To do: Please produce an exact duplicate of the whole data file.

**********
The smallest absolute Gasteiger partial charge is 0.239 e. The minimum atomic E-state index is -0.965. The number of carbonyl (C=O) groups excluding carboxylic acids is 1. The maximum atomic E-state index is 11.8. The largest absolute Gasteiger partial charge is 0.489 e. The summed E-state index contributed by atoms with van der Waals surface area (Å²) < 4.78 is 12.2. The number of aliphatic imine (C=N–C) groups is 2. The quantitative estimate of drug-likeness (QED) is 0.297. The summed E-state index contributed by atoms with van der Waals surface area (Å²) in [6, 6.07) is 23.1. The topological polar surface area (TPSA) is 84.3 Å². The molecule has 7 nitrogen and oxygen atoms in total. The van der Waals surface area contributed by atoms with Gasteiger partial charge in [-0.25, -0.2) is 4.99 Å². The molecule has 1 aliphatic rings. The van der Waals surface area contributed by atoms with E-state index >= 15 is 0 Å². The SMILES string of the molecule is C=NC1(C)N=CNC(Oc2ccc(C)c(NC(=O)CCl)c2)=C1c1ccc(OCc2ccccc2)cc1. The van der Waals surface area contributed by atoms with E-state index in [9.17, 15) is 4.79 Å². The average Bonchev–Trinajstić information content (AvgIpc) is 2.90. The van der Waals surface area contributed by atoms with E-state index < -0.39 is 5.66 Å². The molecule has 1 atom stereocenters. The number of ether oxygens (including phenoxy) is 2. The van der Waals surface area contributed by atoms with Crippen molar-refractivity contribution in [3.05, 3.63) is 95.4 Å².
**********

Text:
The smallest absolute Gasteiger partial charge is 0.239 e. The minimum atomic E-state index is -0.965. The number of carbonyl (C=O) groups excluding carboxylic acids is 1. The maximum atomic E-state index is 11.8. The largest absolute Gasteiger partial charge is 0.489 e. The summed E-state index contributed by atoms with van der Waals surface area (Å²) < 4.78 is 12.2. The number of aliphatic imine (C=N–C) groups is 2. The quantitative estimate of drug-likeness (QED) is 0.297. The summed E-state index contributed by atoms with van der Waals surface area (Å²) in [6, 6.07) is 23.1. The topological polar surface area (TPSA) is 84.3 Å². The molecule has 7 nitrogen and oxygen atoms in total. The van der Waals surface area contributed by atoms with Gasteiger partial charge in [-0.25, -0.2) is 4.99 Å². The molecule has 1 aliphatic rings. The van der Waals surface area contributed by atoms with E-state index >= 15 is 0 Å². The SMILES string of the molecule is C=NC1(C)N=CNC(Oc2ccc(C)c(NC(=O)CCl)c2)=C1c1ccc(OCc2ccccc2)cc1. The van der Waals surface area contributed by atoms with E-state index in [9.17, 15) is 4.79 Å². The average Bonchev–Trinajstić information content (AvgIpc) is 2.90. The van der Waals surface area contributed by atoms with E-state index < -0.39 is 5.66 Å². The molecule has 1 atom stereocenters. The number of ether oxygens (including phenoxy) is 2. The van der Waals surface area contributed by atoms with Crippen molar-refractivity contribution in [3.05, 3.63) is 95.4 Å².